Re: Defining the word "Aiki" and looking at the phenomenon it describes.
From some things I've been reading of late, and something that Dan's comments were just flavored with is, I believe yet another definition of "Aiki". I think it goes a little something like this:
D) A body skill, that once acquired, allows your body to automatically adapt to movements and changes made by an attacker/opponent, that make the opponent feel strange, weak, unable to adapt to you.
This definition D is something that I feel is newly arising, and maybe I'm wrong but I also believe Amdur Sensei is kind of talking about (However I am still waiting my copy of HIPS, which should be here Monday).
Dave, Michael Varin and I train together on a regular basis, he teaches the Saturday class here at Aikido of Fresno. I don't know what "camp" Michael is in, I have a good guess, but I'd let him speak to it. I am in camp "A" and camp "B". I do believe Ueshiba was describing mostly camp "B", but due to some recent reading, it's hard to say exactly what he was talking about. I'm starting to become a fan of the idea that Ueshiba called anything he "Liked", "Aiki" and anything he didn't like not "Aiki".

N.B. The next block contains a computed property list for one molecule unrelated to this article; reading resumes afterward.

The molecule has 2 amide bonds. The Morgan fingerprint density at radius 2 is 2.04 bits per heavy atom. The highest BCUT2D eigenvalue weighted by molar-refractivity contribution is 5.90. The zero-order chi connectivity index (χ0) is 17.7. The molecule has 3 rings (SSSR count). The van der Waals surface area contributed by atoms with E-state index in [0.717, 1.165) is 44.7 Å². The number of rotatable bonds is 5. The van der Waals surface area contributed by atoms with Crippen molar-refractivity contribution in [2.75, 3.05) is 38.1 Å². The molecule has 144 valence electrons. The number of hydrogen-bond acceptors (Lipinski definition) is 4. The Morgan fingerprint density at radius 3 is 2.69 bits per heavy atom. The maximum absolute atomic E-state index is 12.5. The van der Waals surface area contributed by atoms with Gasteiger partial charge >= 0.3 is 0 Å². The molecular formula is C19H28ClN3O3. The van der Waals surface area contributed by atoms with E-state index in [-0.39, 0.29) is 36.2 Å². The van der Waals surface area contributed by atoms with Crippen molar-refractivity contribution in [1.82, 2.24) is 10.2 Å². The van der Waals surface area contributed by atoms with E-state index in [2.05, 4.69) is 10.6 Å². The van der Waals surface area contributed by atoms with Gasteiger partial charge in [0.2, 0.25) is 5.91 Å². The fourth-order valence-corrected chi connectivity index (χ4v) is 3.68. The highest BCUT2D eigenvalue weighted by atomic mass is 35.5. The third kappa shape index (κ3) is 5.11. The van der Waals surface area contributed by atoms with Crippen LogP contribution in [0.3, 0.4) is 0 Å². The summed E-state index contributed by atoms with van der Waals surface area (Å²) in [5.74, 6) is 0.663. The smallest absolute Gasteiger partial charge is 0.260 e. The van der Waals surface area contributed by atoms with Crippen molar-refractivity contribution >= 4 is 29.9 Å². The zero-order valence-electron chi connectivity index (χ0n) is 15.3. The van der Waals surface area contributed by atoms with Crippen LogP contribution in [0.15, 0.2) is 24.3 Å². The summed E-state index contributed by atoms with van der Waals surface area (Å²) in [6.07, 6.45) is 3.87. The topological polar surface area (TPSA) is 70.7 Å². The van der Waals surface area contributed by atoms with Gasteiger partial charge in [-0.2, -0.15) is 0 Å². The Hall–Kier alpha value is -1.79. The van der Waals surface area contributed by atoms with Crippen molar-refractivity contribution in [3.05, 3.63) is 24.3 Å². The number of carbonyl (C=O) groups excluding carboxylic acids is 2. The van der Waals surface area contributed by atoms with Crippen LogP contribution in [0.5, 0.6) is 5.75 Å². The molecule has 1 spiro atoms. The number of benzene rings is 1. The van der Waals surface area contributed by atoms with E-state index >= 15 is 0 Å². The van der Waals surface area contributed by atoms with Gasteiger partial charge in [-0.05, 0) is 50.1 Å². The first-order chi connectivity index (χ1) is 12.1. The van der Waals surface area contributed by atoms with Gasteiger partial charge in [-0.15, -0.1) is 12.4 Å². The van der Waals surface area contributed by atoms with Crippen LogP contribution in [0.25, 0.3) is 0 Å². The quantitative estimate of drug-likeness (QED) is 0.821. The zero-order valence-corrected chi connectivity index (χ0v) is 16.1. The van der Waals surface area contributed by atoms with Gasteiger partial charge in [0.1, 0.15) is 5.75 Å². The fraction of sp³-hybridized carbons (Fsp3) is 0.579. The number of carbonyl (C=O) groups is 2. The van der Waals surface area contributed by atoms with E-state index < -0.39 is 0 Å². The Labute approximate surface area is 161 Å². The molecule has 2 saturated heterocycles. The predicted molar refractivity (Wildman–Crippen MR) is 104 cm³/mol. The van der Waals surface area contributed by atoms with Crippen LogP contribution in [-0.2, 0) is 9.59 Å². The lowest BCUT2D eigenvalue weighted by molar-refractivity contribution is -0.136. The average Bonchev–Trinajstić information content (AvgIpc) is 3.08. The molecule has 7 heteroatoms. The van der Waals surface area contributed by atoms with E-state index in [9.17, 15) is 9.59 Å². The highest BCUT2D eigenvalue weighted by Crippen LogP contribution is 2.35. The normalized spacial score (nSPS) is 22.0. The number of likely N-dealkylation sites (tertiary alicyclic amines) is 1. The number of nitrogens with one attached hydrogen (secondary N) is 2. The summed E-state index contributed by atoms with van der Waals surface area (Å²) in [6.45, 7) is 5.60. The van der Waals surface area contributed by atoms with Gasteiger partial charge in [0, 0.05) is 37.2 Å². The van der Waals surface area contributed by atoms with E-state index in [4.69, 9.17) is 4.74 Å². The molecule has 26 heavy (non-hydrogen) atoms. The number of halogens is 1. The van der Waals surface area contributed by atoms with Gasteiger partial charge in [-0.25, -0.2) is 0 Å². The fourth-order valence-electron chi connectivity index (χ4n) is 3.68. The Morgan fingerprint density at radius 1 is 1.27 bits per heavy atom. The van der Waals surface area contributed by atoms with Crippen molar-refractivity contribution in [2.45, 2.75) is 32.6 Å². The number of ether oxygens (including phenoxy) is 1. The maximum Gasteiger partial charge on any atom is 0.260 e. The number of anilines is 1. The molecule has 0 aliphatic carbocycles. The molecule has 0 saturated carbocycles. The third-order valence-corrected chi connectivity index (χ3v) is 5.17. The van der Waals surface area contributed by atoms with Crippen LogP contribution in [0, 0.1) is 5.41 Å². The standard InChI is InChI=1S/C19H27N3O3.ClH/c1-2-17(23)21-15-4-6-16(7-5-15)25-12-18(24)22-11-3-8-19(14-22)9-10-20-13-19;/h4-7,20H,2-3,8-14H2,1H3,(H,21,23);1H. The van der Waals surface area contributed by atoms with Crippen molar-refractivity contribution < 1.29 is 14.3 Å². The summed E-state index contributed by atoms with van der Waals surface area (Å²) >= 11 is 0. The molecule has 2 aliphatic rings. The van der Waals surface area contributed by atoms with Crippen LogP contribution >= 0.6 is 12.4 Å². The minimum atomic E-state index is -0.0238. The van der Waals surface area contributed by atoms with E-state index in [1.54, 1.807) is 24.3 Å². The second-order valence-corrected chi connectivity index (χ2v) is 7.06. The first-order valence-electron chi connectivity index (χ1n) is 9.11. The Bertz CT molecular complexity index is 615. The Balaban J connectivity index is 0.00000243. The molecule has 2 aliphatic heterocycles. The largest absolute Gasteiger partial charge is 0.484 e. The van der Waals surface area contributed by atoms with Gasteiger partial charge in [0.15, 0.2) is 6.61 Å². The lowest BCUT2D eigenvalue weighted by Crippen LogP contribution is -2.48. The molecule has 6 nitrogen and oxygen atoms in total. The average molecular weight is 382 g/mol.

I am interested in camp "C" because I teach Aikido (the way of "Aiki") it's important to understand the way of the thing you teach. I saw the usefulness of internal, studied it with an internal expert, got what I found useful and moved on. It does seem magical, at first but once you understand it, nothing that couldn't be basically understood/used in a year or two (in a non task specific context). I would also say that most all professional athletes are basically using internal in relation to their specific skill set. It's part of the reason professional athletes seem so amazing. So I don't understand the way that people around here are using definition "C" and exactly what it is that they are pointing too.